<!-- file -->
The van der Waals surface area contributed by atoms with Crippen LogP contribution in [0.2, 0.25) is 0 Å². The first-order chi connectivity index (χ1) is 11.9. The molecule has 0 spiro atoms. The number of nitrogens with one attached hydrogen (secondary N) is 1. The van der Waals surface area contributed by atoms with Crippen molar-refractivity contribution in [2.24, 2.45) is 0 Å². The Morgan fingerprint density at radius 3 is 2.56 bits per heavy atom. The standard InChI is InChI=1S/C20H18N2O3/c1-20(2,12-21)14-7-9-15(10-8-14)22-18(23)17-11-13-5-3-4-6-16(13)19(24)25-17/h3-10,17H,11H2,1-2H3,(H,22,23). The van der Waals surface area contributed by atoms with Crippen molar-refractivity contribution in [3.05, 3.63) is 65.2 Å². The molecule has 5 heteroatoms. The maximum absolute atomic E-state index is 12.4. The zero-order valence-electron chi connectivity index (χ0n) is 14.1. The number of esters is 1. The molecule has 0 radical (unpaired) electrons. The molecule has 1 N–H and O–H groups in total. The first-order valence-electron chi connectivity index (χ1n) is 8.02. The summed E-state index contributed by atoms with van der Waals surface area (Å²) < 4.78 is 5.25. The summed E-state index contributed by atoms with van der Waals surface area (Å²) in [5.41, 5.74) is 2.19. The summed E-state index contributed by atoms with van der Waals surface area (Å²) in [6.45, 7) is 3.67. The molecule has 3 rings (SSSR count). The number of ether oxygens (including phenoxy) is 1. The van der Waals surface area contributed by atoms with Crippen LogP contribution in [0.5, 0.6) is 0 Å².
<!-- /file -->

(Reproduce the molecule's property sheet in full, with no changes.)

The van der Waals surface area contributed by atoms with Crippen LogP contribution in [0.2, 0.25) is 0 Å². The first-order chi connectivity index (χ1) is 11.9. The molecule has 0 spiro atoms. The number of nitrogens with one attached hydrogen (secondary N) is 1. The van der Waals surface area contributed by atoms with Crippen molar-refractivity contribution in [2.24, 2.45) is 0 Å². The Morgan fingerprint density at radius 3 is 2.56 bits per heavy atom. The standard InChI is InChI=1S/C20H18N2O3/c1-20(2,12-21)14-7-9-15(10-8-14)22-18(23)17-11-13-5-3-4-6-16(13)19(24)25-17/h3-10,17H,11H2,1-2H3,(H,22,23). The van der Waals surface area contributed by atoms with Crippen molar-refractivity contribution in [3.05, 3.63) is 65.2 Å². The molecule has 5 heteroatoms. The maximum absolute atomic E-state index is 12.4. The zero-order valence-electron chi connectivity index (χ0n) is 14.1. The number of esters is 1. The molecule has 0 radical (unpaired) electrons. The molecule has 1 N–H and O–H groups in total. The first-order valence-electron chi connectivity index (χ1n) is 8.02. The summed E-state index contributed by atoms with van der Waals surface area (Å²) < 4.78 is 5.25. The summed E-state index contributed by atoms with van der Waals surface area (Å²) in [5.41, 5.74) is 2.19. The summed E-state index contributed by atoms with van der Waals surface area (Å²) in [6.45, 7) is 3.67. The molecule has 3 rings (SSSR count). The number of ether oxygens (including phenoxy) is 1. The van der Waals surface area contributed by atoms with Crippen LogP contribution in [0.5, 0.6) is 0 Å².